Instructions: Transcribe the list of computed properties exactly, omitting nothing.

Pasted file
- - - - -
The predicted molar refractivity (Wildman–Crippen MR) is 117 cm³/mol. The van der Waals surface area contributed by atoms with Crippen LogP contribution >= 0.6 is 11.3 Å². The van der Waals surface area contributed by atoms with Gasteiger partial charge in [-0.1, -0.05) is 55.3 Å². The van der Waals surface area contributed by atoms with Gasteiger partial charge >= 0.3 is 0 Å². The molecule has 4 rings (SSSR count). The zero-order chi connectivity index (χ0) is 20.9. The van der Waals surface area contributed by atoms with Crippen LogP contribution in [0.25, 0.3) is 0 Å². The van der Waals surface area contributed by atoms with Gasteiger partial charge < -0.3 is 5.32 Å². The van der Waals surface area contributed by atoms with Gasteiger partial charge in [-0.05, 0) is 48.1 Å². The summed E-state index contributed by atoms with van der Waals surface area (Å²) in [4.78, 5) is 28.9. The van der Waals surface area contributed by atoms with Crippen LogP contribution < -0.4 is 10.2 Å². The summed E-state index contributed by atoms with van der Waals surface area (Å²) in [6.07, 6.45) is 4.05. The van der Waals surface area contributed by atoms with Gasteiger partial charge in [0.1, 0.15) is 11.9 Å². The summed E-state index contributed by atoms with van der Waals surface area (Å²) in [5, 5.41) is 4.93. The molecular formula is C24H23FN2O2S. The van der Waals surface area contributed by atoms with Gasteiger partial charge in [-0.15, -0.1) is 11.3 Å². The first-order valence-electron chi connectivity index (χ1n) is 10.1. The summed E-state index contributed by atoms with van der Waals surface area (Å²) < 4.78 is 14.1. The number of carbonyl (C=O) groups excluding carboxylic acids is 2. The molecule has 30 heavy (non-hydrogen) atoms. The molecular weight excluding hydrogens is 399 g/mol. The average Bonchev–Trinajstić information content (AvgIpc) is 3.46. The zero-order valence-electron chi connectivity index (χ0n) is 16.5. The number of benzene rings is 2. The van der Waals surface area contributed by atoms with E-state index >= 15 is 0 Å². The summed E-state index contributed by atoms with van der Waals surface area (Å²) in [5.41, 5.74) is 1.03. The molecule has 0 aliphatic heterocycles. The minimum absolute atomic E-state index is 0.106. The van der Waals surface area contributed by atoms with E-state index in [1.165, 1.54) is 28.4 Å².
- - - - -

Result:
The predicted molar refractivity (Wildman–Crippen MR) is 117 cm³/mol. The van der Waals surface area contributed by atoms with Crippen LogP contribution >= 0.6 is 11.3 Å². The van der Waals surface area contributed by atoms with Gasteiger partial charge in [-0.1, -0.05) is 55.3 Å². The van der Waals surface area contributed by atoms with Gasteiger partial charge >= 0.3 is 0 Å². The molecule has 4 rings (SSSR count). The zero-order chi connectivity index (χ0) is 20.9. The van der Waals surface area contributed by atoms with Crippen LogP contribution in [0.25, 0.3) is 0 Å². The van der Waals surface area contributed by atoms with Gasteiger partial charge < -0.3 is 5.32 Å². The van der Waals surface area contributed by atoms with Gasteiger partial charge in [-0.05, 0) is 48.1 Å². The summed E-state index contributed by atoms with van der Waals surface area (Å²) in [4.78, 5) is 28.9. The van der Waals surface area contributed by atoms with Crippen LogP contribution < -0.4 is 10.2 Å². The summed E-state index contributed by atoms with van der Waals surface area (Å²) in [6.07, 6.45) is 4.05. The van der Waals surface area contributed by atoms with Gasteiger partial charge in [0.1, 0.15) is 11.9 Å². The summed E-state index contributed by atoms with van der Waals surface area (Å²) in [5, 5.41) is 4.93. The molecular formula is C24H23FN2O2S. The van der Waals surface area contributed by atoms with Gasteiger partial charge in [-0.15, -0.1) is 11.3 Å². The first-order valence-electron chi connectivity index (χ1n) is 10.1. The summed E-state index contributed by atoms with van der Waals surface area (Å²) < 4.78 is 14.1. The number of carbonyl (C=O) groups excluding carboxylic acids is 2. The molecule has 30 heavy (non-hydrogen) atoms. The molecular weight excluding hydrogens is 399 g/mol. The average Bonchev–Trinajstić information content (AvgIpc) is 3.46. The zero-order valence-electron chi connectivity index (χ0n) is 16.5. The number of benzene rings is 2. The van der Waals surface area contributed by atoms with E-state index >= 15 is 0 Å². The summed E-state index contributed by atoms with van der Waals surface area (Å²) in [5.41, 5.74) is 1.03. The molecule has 0 aliphatic heterocycles. The minimum absolute atomic E-state index is 0.106. The van der Waals surface area contributed by atoms with E-state index in [1.165, 1.54) is 28.4 Å².